Born in Nineveh, Indiana, William Merritt Chase became a noted painter both in America and in Europe. At 12 years of age the family moved to Indianapolis where he first studied and then moved to New York to the National Academy of Design. A group of businessmen offered to send him to Europe to study, and he is said to have replied, “My God, I’d rather go to Europe than go to heaven.”
In Munich he became interested in more dramatic styles as well as the painterly realism of Peter Paul Rubens and other old masters. It is this style that is evident in “Still Life with Urns and Red Peppers.”
A simple grouping of silver creamer, a tall copper samovar, an upturned brass kettle and a pewter bowl form a gentle arc on an upwardly tilted surface receding diagonally. IN the foreground a red pepper catches the eye and directs attention to the rich depths of the painting.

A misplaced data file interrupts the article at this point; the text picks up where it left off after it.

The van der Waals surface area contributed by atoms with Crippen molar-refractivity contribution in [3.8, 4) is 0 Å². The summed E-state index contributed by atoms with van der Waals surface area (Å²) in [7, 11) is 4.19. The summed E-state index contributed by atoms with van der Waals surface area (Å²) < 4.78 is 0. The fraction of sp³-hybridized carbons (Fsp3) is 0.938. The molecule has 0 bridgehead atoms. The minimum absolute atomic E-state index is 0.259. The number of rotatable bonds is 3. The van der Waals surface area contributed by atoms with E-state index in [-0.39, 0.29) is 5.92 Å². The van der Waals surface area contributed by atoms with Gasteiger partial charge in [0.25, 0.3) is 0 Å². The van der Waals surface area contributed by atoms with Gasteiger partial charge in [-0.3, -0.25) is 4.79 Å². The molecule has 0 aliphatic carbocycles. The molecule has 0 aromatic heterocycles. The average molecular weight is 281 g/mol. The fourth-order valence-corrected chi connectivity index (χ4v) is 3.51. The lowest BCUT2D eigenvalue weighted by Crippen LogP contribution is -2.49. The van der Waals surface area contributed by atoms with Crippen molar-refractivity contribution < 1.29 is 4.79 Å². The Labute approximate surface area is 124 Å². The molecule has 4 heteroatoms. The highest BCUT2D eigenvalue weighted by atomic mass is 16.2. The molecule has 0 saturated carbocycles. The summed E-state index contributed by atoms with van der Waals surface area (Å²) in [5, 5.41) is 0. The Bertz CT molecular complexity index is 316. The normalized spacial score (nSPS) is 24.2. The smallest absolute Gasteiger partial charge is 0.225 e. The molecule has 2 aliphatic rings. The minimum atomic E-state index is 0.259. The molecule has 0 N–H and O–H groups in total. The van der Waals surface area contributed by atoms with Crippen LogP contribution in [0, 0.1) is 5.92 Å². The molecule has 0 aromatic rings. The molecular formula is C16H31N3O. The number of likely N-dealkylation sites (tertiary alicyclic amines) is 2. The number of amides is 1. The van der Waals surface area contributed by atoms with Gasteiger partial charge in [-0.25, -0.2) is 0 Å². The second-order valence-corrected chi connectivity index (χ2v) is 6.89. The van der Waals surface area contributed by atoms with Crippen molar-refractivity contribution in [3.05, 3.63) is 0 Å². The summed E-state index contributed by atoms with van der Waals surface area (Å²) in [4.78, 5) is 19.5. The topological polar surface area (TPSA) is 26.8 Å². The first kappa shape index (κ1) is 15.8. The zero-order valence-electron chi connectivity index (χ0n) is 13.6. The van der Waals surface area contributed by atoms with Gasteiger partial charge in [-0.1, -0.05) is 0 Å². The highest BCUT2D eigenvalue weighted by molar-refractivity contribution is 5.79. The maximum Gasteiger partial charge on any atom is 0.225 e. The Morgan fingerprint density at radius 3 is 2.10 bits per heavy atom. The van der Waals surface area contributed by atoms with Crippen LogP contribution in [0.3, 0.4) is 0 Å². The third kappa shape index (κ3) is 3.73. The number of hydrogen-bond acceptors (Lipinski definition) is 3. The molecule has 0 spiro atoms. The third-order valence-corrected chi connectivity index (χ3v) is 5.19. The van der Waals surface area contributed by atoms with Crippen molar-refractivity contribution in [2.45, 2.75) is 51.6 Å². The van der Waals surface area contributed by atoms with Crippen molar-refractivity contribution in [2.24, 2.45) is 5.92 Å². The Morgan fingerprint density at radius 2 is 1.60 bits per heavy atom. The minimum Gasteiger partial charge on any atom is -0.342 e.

A simple subject, but one that captures the beauty of the ordinary in our lives. The painting highlights Chase’s skills of capturing vibrant luminosity and the play of gleaming light as it bounces on surfaces and textures. Distinguishing the commonplace is something Chase pressed on his students throughout his teaching career.
Chase’s reputation is largely based on park scenes and portraits, most of which he did while spending the largest part of his career in New York City. His summers teaching in Southhampton introduced him to New York Society and he a became well-known portraitist. On elf his more famous works is “Lady in Black,” which he donated to the Metropolitan Museum of Art.
In 1890 he was elected to the National Academy. He died in New York in 1916.
Featured in Terre Haute Living March 2021